THE QUALITY OF Ireland’s environment is “not what it should be”, according to a new report from the Environmental Protection Agency (EPA).
It also says that the outlook is not optimistic unless policy efforts are ramped up and integrated into a national framework. That’s according to the latest State of the Environment report, a document published every four years by the EPA.
The EPA is an independent public body responsible for environmental research and enforcing environmental law in Ireland.
The report, the seventh in the series, provides a comprehensive look at the current state of the environment in Ireland, across key areas like climate, air and water quality, waste and agriculture.
Micheal Lehane, the director of the EPA’s office of environmental assessment, said the report has three main messages.
- The need to establish a national environmental policy position
- Full implementation of current environmental policies already in place
- Establishing a greater link between the environment and health
Lehane said at a briefing before the report’s publication: “If we had a full national environmental policy position, it would mean that you would have a much greater chance of the sum of all the different parts really adding up to a much more coherent whole.”
He added that if all policies currently in place were fully implemented, it would “go an awful long way” to addressing the current environmental problems facing the country.
EPA director general Laura Burke said: “Environmental issues and challenges such as climate change, air quality, water quality and biodiversity cannot be looked at in isolation, as they are complex, interconnected and need to be tackled in an integrated way.”
The extensive 450-page report highlights climate and biodiversity as two of the key issues to be addressed in Ireland. It says that environmental indicators are going in the wrong direction in many areas.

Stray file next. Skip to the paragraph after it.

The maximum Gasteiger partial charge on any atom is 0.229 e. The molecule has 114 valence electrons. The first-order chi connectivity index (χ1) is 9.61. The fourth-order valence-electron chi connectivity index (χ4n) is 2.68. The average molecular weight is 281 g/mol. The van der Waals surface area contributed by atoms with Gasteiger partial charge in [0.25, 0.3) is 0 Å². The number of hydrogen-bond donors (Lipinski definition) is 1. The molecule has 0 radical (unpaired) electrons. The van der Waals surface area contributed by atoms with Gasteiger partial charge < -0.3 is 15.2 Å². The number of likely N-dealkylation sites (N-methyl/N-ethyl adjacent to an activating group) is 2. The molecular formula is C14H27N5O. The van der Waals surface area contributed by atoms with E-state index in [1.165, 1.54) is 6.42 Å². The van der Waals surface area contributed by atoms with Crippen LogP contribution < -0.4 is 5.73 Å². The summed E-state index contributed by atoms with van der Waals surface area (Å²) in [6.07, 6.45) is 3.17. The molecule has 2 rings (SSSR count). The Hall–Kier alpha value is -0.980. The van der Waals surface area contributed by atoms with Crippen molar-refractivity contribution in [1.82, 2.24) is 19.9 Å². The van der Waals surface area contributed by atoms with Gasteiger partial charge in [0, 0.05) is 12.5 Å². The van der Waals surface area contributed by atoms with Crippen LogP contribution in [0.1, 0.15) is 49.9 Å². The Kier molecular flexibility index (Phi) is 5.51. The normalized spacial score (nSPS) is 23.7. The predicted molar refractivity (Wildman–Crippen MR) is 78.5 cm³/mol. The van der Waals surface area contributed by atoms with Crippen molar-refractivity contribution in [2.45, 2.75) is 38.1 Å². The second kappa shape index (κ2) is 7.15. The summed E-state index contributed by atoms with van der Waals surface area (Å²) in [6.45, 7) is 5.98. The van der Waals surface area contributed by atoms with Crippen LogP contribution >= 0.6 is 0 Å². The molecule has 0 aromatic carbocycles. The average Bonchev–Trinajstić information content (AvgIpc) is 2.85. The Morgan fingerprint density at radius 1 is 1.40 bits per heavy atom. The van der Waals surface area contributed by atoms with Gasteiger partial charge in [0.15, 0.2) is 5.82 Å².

The report also outlines the challenges facing the environment in Ireland over the next decade.
These include stopping any further deterioration of the natural environment, accelerating action to decarbonise and green the economy, and starting to restore habitats and water bodies lost over time.
Let’s take a closer look at some of the key sections explored in the detailed report.
Slowly but surely, political consensus has begun to converge around the fact that climate change is, as the EPA notes, “the defining challenge for this century”.
In Ireland, “a marked escalation in social awareness and public engagement” on the issue has been central to this shift in the political debate.
Last year, the government published its Climate Action Plan, “an important step,” the EPA says in reaching national and EU climate goals.
However, when it comes to tackling the causes of climate change — greenhouse gas (GHG) emissions in the form of carbon dioxide, methane and nitrous oxide — the EPA grades the country’s current performance as “very poor”.
Overall, Irish GHG emissions have increased by over 10% since 1990.
Under an “existing measures scenario” — which assumes that no additional policy measures are implemented “beyond those already in place by the end of 2018” — the EPA forecasts total Irish emissions to decrease by 6% over the next decade.
Under an alternative scenario — which assumes implementation of an additional suite of government policies adopted after the end of 2018 — emissions are estimated to decrease by one-quarter by 2030.
Agriculture is the single largest contributor to the overall GHG emissions at 35.3%, followed by transport, energy industries and the residential sector, at 20.3% 15.8% and 10.9%, respectively.
Across the latter three categories, emissions are forecast to decline over the next 10 years if politicians do nothing other than enforce existing measures.